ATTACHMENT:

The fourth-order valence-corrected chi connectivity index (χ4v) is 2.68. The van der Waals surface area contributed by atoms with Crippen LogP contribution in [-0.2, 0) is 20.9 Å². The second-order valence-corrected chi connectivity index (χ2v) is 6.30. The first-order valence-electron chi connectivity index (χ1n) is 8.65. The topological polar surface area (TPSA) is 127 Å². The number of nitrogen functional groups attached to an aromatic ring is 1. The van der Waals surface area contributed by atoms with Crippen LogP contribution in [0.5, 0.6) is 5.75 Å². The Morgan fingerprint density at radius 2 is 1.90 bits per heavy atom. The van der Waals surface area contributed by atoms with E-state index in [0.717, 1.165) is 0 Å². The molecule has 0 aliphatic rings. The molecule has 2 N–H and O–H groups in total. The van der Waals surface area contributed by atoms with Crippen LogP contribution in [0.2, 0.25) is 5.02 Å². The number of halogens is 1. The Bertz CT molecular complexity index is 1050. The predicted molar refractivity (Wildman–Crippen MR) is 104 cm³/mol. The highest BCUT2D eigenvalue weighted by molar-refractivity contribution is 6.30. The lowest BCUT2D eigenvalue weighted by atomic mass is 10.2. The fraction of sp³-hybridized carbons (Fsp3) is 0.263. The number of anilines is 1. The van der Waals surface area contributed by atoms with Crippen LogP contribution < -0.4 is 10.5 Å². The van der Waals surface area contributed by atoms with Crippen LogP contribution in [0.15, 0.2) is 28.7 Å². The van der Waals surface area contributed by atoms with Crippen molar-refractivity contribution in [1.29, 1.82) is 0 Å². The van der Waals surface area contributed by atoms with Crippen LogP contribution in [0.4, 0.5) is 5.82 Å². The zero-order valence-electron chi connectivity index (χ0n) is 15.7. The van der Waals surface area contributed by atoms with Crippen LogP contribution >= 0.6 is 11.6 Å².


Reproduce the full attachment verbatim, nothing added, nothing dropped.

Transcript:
The fourth-order valence-corrected chi connectivity index (χ4v) is 2.68. The van der Waals surface area contributed by atoms with Crippen LogP contribution in [-0.2, 0) is 20.9 Å². The second-order valence-corrected chi connectivity index (χ2v) is 6.30. The first-order valence-electron chi connectivity index (χ1n) is 8.65. The topological polar surface area (TPSA) is 127 Å². The number of nitrogen functional groups attached to an aromatic ring is 1. The van der Waals surface area contributed by atoms with Crippen LogP contribution in [0.5, 0.6) is 5.75 Å². The Morgan fingerprint density at radius 2 is 1.90 bits per heavy atom. The van der Waals surface area contributed by atoms with E-state index in [0.717, 1.165) is 0 Å². The molecule has 0 aliphatic rings. The molecule has 2 N–H and O–H groups in total. The van der Waals surface area contributed by atoms with Crippen LogP contribution in [0.2, 0.25) is 5.02 Å². The number of halogens is 1. The Bertz CT molecular complexity index is 1050. The predicted molar refractivity (Wildman–Crippen MR) is 104 cm³/mol. The highest BCUT2D eigenvalue weighted by molar-refractivity contribution is 6.30. The lowest BCUT2D eigenvalue weighted by atomic mass is 10.2. The fraction of sp³-hybridized carbons (Fsp3) is 0.263. The number of anilines is 1. The van der Waals surface area contributed by atoms with Crippen LogP contribution < -0.4 is 10.5 Å². The van der Waals surface area contributed by atoms with Crippen LogP contribution in [0.15, 0.2) is 28.7 Å². The van der Waals surface area contributed by atoms with Crippen molar-refractivity contribution in [1.29, 1.82) is 0 Å². The van der Waals surface area contributed by atoms with Crippen LogP contribution in [0.4, 0.5) is 5.82 Å². The zero-order valence-electron chi connectivity index (χ0n) is 15.7. The van der Waals surface area contributed by atoms with Crippen LogP contribution >= 0.6 is 11.6 Å².